OPROCD introduced in 10.2.0.4 Linux and other Unix platform.
- Cluster handling of nodes that should not have access to shared resources
- STONITH – Power cycle the node
- PCW – nodes fence themselves through the reboot(8) command
- Fabric Fencing from Polyserve
- Healthy nodes send SNMP msgs to Fabric switch to disable SAN access from unhealthy nodes [ fence them out ]
- Server is left in up state to view logs etc.
- Oracle’s Cluster I/O Fencing solution
- Only started on Unix platforms when vendor Clusterware is not running
- Does not run on Windows and Linux!
- Takes 2 parameters
- Timeout value [ length of time between executions ]
- Margin [ leeway for dispatches ]
- Oproc.debug –t 1000 –m 500
- In fatal mode node will get reboot’ed
- In non-fatal mode error messages will be logged
OPROCD – This process is spawned in any non-vendor clusterware environment, except
on Windows where Oracle uses a kernel driver to perform the same actions and Linux
prior to version 10.2.0.4. If oprocd detects problems, it will kill a node via C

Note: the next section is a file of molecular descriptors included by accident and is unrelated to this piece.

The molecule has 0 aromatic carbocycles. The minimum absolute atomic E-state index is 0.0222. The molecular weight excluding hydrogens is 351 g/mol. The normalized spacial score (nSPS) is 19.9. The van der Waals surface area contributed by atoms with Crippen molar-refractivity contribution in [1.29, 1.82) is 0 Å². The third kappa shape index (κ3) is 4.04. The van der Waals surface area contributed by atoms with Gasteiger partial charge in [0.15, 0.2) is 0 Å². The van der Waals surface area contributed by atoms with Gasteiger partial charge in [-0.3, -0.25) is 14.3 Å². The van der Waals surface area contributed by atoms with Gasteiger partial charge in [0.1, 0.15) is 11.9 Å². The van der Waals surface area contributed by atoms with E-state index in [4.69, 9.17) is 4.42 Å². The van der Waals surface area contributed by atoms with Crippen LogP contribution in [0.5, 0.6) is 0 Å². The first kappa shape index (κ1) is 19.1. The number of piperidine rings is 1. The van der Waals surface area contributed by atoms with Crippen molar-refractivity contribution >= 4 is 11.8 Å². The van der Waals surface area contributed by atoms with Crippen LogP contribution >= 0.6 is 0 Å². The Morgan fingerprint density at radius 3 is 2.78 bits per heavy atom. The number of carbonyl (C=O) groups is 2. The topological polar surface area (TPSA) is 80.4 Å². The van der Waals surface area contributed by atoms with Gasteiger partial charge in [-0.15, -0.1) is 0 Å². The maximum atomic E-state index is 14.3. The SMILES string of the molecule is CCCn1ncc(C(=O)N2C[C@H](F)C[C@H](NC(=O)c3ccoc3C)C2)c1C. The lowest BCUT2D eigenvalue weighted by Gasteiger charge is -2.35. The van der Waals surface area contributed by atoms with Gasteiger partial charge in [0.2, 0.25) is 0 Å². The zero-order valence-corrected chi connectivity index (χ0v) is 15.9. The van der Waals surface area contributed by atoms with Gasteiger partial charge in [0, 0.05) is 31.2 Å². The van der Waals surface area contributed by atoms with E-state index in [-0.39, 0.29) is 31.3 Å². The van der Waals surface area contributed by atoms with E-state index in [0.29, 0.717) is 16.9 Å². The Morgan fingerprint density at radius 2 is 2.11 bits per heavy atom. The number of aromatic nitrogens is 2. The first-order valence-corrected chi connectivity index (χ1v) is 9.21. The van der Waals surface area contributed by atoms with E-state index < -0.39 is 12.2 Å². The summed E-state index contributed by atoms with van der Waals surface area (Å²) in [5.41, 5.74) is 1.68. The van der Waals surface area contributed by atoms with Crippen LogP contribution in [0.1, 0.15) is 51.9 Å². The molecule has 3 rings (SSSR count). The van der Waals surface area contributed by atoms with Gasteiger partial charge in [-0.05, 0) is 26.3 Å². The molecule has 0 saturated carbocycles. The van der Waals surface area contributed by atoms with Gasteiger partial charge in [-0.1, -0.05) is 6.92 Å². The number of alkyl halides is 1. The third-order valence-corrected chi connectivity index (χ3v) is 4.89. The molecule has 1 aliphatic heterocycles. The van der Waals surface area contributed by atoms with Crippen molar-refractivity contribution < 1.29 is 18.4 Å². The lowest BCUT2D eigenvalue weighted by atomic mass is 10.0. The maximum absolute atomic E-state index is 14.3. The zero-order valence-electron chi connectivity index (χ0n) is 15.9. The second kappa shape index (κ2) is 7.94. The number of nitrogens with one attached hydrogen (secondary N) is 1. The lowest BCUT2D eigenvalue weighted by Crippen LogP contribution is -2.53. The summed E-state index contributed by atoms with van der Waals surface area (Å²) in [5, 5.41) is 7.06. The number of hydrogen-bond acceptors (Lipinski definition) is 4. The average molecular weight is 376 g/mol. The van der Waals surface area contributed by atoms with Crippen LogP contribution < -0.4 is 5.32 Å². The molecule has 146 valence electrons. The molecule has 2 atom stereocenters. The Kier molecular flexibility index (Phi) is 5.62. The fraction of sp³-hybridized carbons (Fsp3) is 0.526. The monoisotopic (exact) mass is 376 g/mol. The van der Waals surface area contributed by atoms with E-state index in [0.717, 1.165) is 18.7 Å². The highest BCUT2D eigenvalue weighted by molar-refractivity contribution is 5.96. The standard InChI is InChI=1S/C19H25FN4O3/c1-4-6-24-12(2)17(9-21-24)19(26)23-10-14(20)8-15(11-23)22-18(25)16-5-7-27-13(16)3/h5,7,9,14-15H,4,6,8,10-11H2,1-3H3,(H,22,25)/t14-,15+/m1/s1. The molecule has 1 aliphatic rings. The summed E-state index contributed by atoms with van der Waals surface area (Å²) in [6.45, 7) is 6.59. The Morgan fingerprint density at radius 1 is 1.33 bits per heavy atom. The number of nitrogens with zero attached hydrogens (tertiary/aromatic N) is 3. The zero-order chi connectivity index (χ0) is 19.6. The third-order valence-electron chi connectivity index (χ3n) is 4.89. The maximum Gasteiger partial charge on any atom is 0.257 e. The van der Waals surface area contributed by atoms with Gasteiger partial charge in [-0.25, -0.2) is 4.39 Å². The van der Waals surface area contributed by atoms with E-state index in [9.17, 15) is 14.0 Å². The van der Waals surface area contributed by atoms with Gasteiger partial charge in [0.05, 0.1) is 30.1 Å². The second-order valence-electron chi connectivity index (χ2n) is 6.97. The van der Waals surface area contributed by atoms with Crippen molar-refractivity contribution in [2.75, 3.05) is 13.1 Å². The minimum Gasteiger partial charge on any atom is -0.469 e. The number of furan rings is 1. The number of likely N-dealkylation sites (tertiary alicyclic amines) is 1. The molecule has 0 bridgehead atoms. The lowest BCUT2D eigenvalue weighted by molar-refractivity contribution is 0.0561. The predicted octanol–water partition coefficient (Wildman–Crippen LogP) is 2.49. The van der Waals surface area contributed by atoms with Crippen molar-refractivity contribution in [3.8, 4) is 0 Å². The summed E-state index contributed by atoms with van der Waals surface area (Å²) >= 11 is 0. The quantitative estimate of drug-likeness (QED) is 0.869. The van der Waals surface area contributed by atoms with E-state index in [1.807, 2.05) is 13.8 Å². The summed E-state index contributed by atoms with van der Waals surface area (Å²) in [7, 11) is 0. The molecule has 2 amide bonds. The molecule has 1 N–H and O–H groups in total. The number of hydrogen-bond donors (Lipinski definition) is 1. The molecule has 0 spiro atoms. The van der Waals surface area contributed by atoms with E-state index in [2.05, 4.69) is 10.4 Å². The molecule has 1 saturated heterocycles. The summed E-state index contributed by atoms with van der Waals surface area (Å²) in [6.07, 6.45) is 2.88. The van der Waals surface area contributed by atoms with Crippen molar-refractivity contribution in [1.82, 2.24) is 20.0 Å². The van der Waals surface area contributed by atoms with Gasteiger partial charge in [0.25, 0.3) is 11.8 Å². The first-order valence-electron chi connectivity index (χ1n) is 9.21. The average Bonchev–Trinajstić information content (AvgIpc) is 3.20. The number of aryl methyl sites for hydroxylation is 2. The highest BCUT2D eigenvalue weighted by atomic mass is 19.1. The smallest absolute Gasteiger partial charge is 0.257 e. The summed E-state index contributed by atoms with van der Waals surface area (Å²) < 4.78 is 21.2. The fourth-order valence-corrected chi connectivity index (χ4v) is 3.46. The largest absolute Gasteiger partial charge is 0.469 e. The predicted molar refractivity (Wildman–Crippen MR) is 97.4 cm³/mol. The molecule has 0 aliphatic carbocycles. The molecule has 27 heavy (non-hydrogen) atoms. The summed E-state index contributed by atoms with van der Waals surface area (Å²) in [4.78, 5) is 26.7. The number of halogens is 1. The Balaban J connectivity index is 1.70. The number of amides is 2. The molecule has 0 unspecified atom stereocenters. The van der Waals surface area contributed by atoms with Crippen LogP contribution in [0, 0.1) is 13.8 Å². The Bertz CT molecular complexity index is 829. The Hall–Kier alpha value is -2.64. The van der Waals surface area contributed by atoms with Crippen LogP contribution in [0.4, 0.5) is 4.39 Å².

code. It is spawned in init.cssd and runs as root. This daemon is used to detect
hardware and driver freezes on the machine. If a machine were frozen for long enough
that the other nodes evicted it from the cluster, it needs to kill itself to prevent
any IO from getting reissued to the disk after the rest of the cluster has remastered
*** Oprocd log locations:
In /etc/oracle/oprocd or /var/opt/oracle/oprocd depending on version/platform.
COMMON CAUSES OF OPROCD REBOOTS
2) The OS is getting locked up in a driver or hardware.
3) Excessive amounts of load on the machine, thus preventing the scheduler from
4) An Oracle bug.OPROCD Bugs Known to Cause Reboots: